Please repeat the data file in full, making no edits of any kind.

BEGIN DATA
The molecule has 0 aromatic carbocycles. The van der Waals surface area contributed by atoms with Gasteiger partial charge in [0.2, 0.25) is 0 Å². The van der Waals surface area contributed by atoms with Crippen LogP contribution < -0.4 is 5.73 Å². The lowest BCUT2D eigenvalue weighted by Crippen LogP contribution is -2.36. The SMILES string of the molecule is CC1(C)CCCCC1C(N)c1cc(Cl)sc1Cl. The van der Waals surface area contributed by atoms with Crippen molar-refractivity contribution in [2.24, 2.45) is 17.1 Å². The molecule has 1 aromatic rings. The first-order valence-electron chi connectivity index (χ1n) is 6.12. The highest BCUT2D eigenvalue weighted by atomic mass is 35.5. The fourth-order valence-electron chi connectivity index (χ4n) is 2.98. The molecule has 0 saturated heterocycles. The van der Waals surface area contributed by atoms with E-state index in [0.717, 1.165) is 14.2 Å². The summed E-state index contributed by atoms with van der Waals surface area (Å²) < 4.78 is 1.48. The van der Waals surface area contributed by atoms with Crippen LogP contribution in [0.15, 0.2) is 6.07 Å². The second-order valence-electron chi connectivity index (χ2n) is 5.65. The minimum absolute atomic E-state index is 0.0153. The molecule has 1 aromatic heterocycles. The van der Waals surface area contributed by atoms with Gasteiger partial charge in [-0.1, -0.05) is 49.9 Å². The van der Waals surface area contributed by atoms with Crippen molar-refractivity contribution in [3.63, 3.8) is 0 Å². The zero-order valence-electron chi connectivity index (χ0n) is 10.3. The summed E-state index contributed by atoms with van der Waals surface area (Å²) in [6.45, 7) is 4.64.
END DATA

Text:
The molecule has 0 aromatic carbocycles. The van der Waals surface area contributed by atoms with Gasteiger partial charge in [0.2, 0.25) is 0 Å². The van der Waals surface area contributed by atoms with Crippen LogP contribution < -0.4 is 5.73 Å². The lowest BCUT2D eigenvalue weighted by Crippen LogP contribution is -2.36. The SMILES string of the molecule is CC1(C)CCCCC1C(N)c1cc(Cl)sc1Cl. The van der Waals surface area contributed by atoms with Crippen molar-refractivity contribution in [2.24, 2.45) is 17.1 Å². The molecule has 1 aromatic rings. The first-order valence-electron chi connectivity index (χ1n) is 6.12. The highest BCUT2D eigenvalue weighted by atomic mass is 35.5. The fourth-order valence-electron chi connectivity index (χ4n) is 2.98. The molecule has 0 saturated heterocycles. The van der Waals surface area contributed by atoms with E-state index in [0.717, 1.165) is 14.2 Å². The summed E-state index contributed by atoms with van der Waals surface area (Å²) < 4.78 is 1.48. The van der Waals surface area contributed by atoms with Crippen LogP contribution in [0.15, 0.2) is 6.07 Å². The second-order valence-electron chi connectivity index (χ2n) is 5.65. The minimum absolute atomic E-state index is 0.0153. The molecule has 1 aromatic heterocycles. The van der Waals surface area contributed by atoms with Gasteiger partial charge in [-0.1, -0.05) is 49.9 Å². The van der Waals surface area contributed by atoms with Crippen molar-refractivity contribution in [3.63, 3.8) is 0 Å². The zero-order valence-electron chi connectivity index (χ0n) is 10.3. The summed E-state index contributed by atoms with van der Waals surface area (Å²) in [6.45, 7) is 4.64.